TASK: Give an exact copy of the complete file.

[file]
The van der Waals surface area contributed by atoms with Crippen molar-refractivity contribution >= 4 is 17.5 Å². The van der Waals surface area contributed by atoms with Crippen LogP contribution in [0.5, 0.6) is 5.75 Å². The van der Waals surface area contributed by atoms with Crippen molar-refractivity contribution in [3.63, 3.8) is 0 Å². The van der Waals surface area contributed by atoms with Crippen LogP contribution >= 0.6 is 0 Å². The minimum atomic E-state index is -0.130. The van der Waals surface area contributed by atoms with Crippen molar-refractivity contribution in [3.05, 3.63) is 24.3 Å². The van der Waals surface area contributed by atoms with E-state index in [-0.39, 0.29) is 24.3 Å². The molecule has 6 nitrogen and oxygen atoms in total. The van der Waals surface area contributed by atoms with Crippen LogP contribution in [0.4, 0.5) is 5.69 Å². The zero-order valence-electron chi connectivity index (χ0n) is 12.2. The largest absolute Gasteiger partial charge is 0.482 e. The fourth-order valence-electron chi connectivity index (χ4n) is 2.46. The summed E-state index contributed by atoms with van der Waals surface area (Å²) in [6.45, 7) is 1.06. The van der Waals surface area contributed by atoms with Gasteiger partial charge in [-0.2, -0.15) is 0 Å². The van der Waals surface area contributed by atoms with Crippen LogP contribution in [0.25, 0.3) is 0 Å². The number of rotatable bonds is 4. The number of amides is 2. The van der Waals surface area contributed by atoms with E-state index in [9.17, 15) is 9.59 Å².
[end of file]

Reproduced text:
The van der Waals surface area contributed by atoms with Crippen molar-refractivity contribution >= 4 is 17.5 Å². The van der Waals surface area contributed by atoms with Crippen LogP contribution in [0.5, 0.6) is 5.75 Å². The van der Waals surface area contributed by atoms with Crippen molar-refractivity contribution in [3.63, 3.8) is 0 Å². The van der Waals surface area contributed by atoms with Crippen LogP contribution >= 0.6 is 0 Å². The minimum atomic E-state index is -0.130. The van der Waals surface area contributed by atoms with Crippen molar-refractivity contribution in [3.05, 3.63) is 24.3 Å². The van der Waals surface area contributed by atoms with E-state index in [-0.39, 0.29) is 24.3 Å². The molecule has 6 nitrogen and oxygen atoms in total. The van der Waals surface area contributed by atoms with Crippen LogP contribution in [0.4, 0.5) is 5.69 Å². The zero-order valence-electron chi connectivity index (χ0n) is 12.2. The largest absolute Gasteiger partial charge is 0.482 e. The fourth-order valence-electron chi connectivity index (χ4n) is 2.46. The summed E-state index contributed by atoms with van der Waals surface area (Å²) in [6.45, 7) is 1.06. The van der Waals surface area contributed by atoms with Gasteiger partial charge in [-0.2, -0.15) is 0 Å². The van der Waals surface area contributed by atoms with Crippen LogP contribution in [0.25, 0.3) is 0 Å². The number of rotatable bonds is 4. The number of amides is 2. The van der Waals surface area contributed by atoms with E-state index in [9.17, 15) is 9.59 Å².